a.   Databases of Digital Scores

Through digital storage and access, we possess the power to make the musical scores available to students in a easily accessible form—music that can be performed by students on instruments they know how to play and in keys that fit their vocal ranges.

b.  Historical Threads of Librettos

Using the time and place being addressed in a fictional libretto provides us with a rich, teaching experience.  For example, a show like Roberta permits students to understand, first hand, through the text, the problems associated with the First Battle of the Marne in 1914, the plight of White Russians in Paris after the 1917 revolution, the changing face of fashion in Hollywood and Paris in the 1930’s and the influence of American jazz on Parisian music.

c.  Student Workshops

Starting with newly drafted librettos provided by the Foundation, students can “recreate” a modern musical, using an existing score along with a new libretto.  The students can model the libretto in a way that can capture the intent of the original lyrics along with spoken dialogue that can be understood and appreciated by modern, young audiences.  The workshops should be inclusive for all students, not just the performers.  The concept tries to combine education and performance art.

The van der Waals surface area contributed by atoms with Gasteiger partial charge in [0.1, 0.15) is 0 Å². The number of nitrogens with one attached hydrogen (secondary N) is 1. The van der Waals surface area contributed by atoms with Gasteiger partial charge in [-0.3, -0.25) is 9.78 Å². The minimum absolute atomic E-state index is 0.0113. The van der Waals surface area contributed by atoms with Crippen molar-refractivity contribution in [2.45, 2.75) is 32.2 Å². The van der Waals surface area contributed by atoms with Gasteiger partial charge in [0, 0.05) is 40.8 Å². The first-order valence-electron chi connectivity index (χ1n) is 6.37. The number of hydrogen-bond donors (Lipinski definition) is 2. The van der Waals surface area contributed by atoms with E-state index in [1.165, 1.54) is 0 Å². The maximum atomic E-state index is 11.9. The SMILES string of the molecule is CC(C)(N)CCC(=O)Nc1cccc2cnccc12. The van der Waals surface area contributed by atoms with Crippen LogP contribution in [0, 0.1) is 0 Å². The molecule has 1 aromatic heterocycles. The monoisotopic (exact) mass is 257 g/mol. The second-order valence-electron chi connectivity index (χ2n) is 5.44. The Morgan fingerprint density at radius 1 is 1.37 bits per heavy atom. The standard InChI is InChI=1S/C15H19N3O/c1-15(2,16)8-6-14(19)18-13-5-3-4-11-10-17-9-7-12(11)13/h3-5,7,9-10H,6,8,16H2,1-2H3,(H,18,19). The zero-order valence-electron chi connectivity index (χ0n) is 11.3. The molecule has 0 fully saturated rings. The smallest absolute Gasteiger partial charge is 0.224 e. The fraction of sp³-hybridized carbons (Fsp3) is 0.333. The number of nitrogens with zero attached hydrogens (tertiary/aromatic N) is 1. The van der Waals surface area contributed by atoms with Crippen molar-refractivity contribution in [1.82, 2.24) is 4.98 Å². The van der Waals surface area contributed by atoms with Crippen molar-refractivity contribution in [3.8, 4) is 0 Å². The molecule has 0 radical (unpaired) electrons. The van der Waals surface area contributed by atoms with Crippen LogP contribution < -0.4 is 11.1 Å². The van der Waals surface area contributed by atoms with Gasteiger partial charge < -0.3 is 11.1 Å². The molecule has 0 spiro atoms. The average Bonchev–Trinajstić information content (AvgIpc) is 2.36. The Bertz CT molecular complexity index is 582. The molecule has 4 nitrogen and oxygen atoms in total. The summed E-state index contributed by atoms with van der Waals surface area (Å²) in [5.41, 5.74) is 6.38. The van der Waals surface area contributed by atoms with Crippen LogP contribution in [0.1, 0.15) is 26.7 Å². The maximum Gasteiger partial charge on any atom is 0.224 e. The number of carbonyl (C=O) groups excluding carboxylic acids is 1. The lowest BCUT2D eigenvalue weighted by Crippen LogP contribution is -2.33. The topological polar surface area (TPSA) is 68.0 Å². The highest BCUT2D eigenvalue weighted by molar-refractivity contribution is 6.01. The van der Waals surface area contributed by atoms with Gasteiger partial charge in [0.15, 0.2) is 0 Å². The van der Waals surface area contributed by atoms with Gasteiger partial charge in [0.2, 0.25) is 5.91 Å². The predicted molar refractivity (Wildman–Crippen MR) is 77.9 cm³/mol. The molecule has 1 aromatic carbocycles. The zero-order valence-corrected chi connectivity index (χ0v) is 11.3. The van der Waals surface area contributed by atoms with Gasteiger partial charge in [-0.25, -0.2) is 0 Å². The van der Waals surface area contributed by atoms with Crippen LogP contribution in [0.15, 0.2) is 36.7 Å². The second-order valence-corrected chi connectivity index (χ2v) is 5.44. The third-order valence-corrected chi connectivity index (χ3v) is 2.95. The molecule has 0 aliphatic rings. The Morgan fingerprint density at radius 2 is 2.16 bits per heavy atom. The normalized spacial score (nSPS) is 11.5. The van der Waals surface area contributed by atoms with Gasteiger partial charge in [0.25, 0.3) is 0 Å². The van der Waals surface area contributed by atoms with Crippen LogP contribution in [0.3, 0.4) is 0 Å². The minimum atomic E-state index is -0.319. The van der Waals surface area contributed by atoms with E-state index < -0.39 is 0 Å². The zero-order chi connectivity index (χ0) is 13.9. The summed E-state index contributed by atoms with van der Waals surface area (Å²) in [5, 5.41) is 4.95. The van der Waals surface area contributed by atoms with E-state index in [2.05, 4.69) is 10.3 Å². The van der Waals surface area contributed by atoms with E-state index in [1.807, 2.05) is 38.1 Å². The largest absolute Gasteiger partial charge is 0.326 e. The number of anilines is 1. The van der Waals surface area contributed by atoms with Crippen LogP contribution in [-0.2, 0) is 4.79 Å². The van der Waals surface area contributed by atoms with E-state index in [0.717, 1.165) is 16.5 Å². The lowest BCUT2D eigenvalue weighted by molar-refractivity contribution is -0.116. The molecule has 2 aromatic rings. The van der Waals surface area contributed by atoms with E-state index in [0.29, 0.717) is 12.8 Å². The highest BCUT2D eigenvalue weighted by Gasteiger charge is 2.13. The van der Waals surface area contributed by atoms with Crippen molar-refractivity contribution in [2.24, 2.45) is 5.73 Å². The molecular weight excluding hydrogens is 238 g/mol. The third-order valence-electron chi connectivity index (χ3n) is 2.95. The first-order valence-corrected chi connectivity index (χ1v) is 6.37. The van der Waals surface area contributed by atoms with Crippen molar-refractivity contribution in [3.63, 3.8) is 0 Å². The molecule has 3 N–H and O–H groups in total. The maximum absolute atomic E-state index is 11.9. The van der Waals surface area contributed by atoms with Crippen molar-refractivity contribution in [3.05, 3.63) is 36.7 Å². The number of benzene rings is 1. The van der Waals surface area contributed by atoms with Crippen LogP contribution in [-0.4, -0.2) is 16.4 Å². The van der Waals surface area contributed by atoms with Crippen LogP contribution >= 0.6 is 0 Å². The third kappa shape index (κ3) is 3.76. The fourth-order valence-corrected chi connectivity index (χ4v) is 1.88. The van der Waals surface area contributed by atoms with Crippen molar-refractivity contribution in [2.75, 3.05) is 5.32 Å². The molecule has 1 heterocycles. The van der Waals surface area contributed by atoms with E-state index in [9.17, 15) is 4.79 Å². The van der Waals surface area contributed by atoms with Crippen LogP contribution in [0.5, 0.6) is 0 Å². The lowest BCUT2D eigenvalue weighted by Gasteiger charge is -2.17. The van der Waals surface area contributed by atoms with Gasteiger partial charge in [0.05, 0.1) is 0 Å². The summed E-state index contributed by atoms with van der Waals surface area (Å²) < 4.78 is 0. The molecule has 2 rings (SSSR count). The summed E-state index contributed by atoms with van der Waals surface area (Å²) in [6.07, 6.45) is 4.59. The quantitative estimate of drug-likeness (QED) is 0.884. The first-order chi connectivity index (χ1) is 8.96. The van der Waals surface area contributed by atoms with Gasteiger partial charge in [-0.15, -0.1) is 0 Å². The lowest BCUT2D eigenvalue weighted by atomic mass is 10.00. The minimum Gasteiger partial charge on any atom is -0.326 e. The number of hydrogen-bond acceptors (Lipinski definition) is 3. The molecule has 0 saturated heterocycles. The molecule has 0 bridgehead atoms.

4.  Power of Participation

It is important to understand the power of participatory education.  Confirmation of this approach comes from the Ken Burns documentary, entitled The Address.  Child after child expressed their views on the importance of Lincoln’s Gettysburg Address; but more importantly, the children expressed, in their own words and emotions, the importance of memorizing and reciting the Address in a public forum.